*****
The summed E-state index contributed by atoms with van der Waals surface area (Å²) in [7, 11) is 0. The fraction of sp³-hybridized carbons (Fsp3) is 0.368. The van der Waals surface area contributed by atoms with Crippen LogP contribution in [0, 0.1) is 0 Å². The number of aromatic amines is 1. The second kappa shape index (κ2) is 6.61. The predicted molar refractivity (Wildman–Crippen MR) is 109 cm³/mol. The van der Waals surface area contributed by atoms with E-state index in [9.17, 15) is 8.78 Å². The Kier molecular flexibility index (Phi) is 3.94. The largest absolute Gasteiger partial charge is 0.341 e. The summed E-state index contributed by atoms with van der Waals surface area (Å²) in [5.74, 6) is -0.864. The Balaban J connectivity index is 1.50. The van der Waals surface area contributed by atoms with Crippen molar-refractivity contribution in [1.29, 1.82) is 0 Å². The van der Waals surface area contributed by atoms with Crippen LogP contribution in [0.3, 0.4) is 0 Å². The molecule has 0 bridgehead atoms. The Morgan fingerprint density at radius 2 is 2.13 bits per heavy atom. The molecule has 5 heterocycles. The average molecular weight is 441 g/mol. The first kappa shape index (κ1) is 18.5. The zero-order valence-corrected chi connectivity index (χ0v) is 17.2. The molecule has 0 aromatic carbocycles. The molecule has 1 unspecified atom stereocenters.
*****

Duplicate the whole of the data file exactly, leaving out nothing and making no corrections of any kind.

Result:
The summed E-state index contributed by atoms with van der Waals surface area (Å²) in [7, 11) is 0. The fraction of sp³-hybridized carbons (Fsp3) is 0.368. The van der Waals surface area contributed by atoms with Crippen LogP contribution in [0, 0.1) is 0 Å². The number of aromatic amines is 1. The second kappa shape index (κ2) is 6.61. The predicted molar refractivity (Wildman–Crippen MR) is 109 cm³/mol. The van der Waals surface area contributed by atoms with E-state index in [9.17, 15) is 8.78 Å². The Kier molecular flexibility index (Phi) is 3.94. The largest absolute Gasteiger partial charge is 0.341 e. The summed E-state index contributed by atoms with van der Waals surface area (Å²) in [5.74, 6) is -0.864. The Balaban J connectivity index is 1.50. The van der Waals surface area contributed by atoms with Crippen molar-refractivity contribution in [1.29, 1.82) is 0 Å². The van der Waals surface area contributed by atoms with Crippen LogP contribution in [0.3, 0.4) is 0 Å². The molecule has 0 bridgehead atoms. The Morgan fingerprint density at radius 2 is 2.13 bits per heavy atom. The molecule has 5 heterocycles. The average molecular weight is 441 g/mol. The first kappa shape index (κ1) is 18.5. The zero-order valence-corrected chi connectivity index (χ0v) is 17.2. The molecule has 0 aromatic carbocycles. The molecule has 1 unspecified atom stereocenters.